WASHINGTON, D.C. - Court TV's first feature film tells the story of a woman unjustly caught in the web of mandatory sentencing laws. Though fictionalized, the film will realistically but dramatically reveal how mandatory sentences affect those who are convicted of drug crimes and their families.
FAMM and its efforts against mandatory drug laws will be prominently featured in "Guilt by Association." The production includes a role representing FAMM's president Julie Stewart and scenes from a set representing FAMM's office. Media director Monica Pratt worked closely with writer Alan Hines in developing the Court TV script. Oscar Award-winning actress Mercedes Ruehl will play the role of a woman unjustly sentenced to prison for her role in a drug crime. Ruehl earned an Oscar for best supporting actress for her role as Jeff Bridges' girlfriend in Terry Gilliam's "The Fisher King," and a Tony for her performance as Aunt Bella in Neil Simons' "Lost in Yonkers." She has played the jealous Mafia wife in "Married to the Mob," Tom Hanks' mother in "Big," and Aunt Bella in the film version of "Lost in Yonkers."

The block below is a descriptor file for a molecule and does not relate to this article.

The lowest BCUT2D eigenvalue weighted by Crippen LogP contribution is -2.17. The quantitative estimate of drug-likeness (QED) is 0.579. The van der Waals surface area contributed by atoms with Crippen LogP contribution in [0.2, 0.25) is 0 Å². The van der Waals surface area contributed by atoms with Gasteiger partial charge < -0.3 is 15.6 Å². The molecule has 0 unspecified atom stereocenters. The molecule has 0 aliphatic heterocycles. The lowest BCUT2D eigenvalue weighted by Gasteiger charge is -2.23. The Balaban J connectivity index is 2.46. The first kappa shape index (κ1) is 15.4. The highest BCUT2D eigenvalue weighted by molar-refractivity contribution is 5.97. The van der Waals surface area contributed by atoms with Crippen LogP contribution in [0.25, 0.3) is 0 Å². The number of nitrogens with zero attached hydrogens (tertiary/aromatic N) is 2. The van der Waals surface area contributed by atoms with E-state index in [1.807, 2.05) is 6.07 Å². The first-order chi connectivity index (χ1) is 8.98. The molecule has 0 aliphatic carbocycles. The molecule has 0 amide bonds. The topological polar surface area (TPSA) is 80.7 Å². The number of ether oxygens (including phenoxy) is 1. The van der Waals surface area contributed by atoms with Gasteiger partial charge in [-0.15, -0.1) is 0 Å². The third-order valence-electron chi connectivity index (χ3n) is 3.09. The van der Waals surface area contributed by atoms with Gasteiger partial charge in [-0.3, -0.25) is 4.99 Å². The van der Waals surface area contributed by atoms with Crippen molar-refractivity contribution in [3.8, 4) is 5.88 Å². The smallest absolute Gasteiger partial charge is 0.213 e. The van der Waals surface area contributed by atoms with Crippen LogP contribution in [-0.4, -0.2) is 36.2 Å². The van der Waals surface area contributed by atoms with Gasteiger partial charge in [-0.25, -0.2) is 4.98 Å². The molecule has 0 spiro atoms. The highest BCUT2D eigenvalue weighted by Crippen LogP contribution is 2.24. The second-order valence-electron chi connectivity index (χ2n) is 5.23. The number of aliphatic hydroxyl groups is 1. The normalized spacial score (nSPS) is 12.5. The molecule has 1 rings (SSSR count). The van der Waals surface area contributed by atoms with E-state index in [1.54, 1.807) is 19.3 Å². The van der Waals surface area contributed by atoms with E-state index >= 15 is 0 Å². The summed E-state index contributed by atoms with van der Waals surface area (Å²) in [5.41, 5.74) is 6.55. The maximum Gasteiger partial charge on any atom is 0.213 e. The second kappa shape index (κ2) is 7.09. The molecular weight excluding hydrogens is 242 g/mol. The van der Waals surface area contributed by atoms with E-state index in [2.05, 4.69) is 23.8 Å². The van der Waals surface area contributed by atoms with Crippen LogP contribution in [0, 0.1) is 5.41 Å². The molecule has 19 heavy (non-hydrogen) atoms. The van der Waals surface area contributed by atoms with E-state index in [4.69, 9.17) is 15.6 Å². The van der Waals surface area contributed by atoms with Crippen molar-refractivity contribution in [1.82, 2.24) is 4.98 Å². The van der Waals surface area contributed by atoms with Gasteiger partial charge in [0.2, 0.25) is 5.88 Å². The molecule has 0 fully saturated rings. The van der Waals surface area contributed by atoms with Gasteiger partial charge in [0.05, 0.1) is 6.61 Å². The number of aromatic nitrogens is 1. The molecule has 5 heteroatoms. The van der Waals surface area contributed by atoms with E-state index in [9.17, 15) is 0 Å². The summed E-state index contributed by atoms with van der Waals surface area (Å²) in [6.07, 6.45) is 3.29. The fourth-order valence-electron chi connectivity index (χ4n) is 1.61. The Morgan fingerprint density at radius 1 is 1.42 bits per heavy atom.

"Mercedes' strong background and enormity of experience bring a depth and passion to this complex role, and we hope this controversial and timely film will cause lawmakers across the U.S. to re-examine their stance and stir the national debate about the future of America's drug policies," said Henry Schleiff, Court TV chairman and CEO.
FAMM agrees. "This sensitive look at mandatory sentencing should bring momentum to the efforts to change mandatory sentencing laws," said FAMM president, Julie Stewart. "Court TV reaches more than 64 million homes, and the film's ability to educate and influence viewers is enormous. We'll be working with Court TV to promote the film and plan extensive follow-up after it is aired."
Court TV, a basic cable network, provides a window on the American system of justice through distinctive programming that entertains and in-forms. It focuses on justice and criminal investigation, broadcasting trials by day and compelling stories of the criminal justice system in the evening. Network subscribers are expected to reach 65 million by early 2002.
Families Against Mandatory Minimums (FAMM) is a national nonprofit organization founded in 1991 to challenge inflexible and excessive penalties required by mandatory sentencing laws. FAMM promotes sentencing policies that give judges the discretion to distinguish between defendants and sentence them according to their role in the offense, seriousness of the offense and potential for rehabilitation. FAMM's 25,000 members include prisoners and their families, attorneys, judges, criminal justice experts and concerned citizens. For more information on FAMM, please visit our website, www.famm.org
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The premiere of Court TV's feature film, "Guilt by Association," on mandatory sentences and FAMM. WHERE:
Court TV, a basic cable network. WHEN:
Wednesday, March 13, 2002 at 9 p.m. EST.